This is the first opportunity I’ve had to sit through a full presentation pitch on discovery tools. In the past, there have been brief visits with vendors at conferences or short presentations to whet my appetite, but never the full opportunity to sit back and analyze the potential of these products and exactly how they work.

As most (or all) of you know, discovery platforms overlay a library’s existing catalogue. They read our MARC records and extrapolate that information for use in the discovery tool overlay. Therefore, a discovery tool is only as good as your MARC records. Without full, descriptive records and appropriate subject headings, your tag clouds and refined search parameters are sloppy and inaccurate. Without uniformity, your tag cloud will assist in retrieving some items but not others with different.

This is quite interesting with the amount of records currently being supplied by vendors. Will these records provide the level of quality and accuracy necessary to make discovery tools successful? If records lack descriptive elements or the “local” touch, will they be as effective in this setting? In Encore, the tag cloud depends upon the subject headings and I find it hard to believe that records that have not been edited or reviewed by in-house cataloguers are able to provide the same quality needed to properly sustain these new platforms.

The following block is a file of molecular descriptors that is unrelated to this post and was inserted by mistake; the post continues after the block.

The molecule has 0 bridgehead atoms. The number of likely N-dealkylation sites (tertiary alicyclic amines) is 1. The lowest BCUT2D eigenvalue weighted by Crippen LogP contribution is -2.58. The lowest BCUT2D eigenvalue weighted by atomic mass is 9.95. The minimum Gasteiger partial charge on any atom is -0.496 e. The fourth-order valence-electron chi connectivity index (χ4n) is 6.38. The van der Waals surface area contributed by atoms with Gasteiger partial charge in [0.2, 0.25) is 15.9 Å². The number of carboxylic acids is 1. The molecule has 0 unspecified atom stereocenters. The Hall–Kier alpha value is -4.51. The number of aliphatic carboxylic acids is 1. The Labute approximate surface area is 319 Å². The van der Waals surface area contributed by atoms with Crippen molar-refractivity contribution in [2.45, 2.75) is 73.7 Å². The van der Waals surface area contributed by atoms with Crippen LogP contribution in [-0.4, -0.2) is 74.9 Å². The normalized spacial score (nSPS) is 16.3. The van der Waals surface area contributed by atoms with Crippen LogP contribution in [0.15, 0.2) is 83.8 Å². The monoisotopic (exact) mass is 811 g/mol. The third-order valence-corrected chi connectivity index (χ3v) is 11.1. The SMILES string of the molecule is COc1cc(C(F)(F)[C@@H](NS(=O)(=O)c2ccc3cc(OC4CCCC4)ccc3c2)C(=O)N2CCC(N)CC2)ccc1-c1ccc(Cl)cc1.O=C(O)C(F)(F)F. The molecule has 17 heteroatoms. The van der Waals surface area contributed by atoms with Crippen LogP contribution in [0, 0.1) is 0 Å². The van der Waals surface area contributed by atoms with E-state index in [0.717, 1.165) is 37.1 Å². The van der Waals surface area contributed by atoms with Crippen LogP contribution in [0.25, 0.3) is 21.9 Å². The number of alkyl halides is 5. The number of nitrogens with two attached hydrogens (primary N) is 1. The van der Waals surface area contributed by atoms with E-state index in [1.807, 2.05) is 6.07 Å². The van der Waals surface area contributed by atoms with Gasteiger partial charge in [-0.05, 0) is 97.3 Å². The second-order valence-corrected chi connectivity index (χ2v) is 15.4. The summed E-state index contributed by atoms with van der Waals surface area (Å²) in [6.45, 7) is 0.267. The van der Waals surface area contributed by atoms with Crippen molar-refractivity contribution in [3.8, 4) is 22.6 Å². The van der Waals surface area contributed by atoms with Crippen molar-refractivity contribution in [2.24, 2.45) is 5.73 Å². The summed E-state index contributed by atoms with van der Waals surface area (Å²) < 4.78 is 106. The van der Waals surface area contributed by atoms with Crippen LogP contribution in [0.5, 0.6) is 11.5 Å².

From my understanding, all of the discovery tool platforms rely on the information in MARC and convert it to a more user-friendly format. Given the growing popularity of platforms, it appears as if there is a growing need for quality cataloguing. As a selling feature, these platforms sell themselves as user friendly as well as “automated reference librarians”, allowing patrons to be guided through their discovery by the catalogue, rather than by an individual. With this type of reliance on a tool, it is imperative that the information created for these tools is of the highest quality, as emphasized by the vendors themselves.

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Filed under future of cataloguing, The Library Catalogue